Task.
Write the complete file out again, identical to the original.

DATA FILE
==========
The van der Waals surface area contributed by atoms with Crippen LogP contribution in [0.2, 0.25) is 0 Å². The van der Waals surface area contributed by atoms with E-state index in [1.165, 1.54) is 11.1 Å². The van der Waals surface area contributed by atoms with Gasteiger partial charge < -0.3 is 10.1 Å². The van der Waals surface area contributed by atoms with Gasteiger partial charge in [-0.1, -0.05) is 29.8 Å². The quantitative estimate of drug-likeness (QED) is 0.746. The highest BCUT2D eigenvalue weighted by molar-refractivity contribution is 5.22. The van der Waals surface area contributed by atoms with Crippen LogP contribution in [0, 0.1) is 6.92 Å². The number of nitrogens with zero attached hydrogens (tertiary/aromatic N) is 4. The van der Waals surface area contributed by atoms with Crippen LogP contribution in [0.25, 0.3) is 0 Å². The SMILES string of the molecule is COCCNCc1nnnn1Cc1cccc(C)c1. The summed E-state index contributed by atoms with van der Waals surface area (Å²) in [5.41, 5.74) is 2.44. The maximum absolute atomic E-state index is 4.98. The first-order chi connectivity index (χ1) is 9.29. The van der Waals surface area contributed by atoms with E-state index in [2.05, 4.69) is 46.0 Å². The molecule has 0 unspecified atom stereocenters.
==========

The van der Waals surface area contributed by atoms with Crippen LogP contribution in [0.2, 0.25) is 0 Å². The van der Waals surface area contributed by atoms with E-state index in [1.165, 1.54) is 11.1 Å². The van der Waals surface area contributed by atoms with Gasteiger partial charge < -0.3 is 10.1 Å². The van der Waals surface area contributed by atoms with Gasteiger partial charge in [-0.1, -0.05) is 29.8 Å². The quantitative estimate of drug-likeness (QED) is 0.746. The highest BCUT2D eigenvalue weighted by molar-refractivity contribution is 5.22. The van der Waals surface area contributed by atoms with Crippen LogP contribution in [0, 0.1) is 6.92 Å². The number of nitrogens with zero attached hydrogens (tertiary/aromatic N) is 4. The van der Waals surface area contributed by atoms with Crippen LogP contribution in [0.25, 0.3) is 0 Å². The SMILES string of the molecule is COCCNCc1nnnn1Cc1cccc(C)c1. The summed E-state index contributed by atoms with van der Waals surface area (Å²) in [5.41, 5.74) is 2.44. The maximum absolute atomic E-state index is 4.98. The first-order chi connectivity index (χ1) is 9.29. The van der Waals surface area contributed by atoms with E-state index in [2.05, 4.69) is 46.0 Å². The molecule has 0 unspecified atom stereocenters.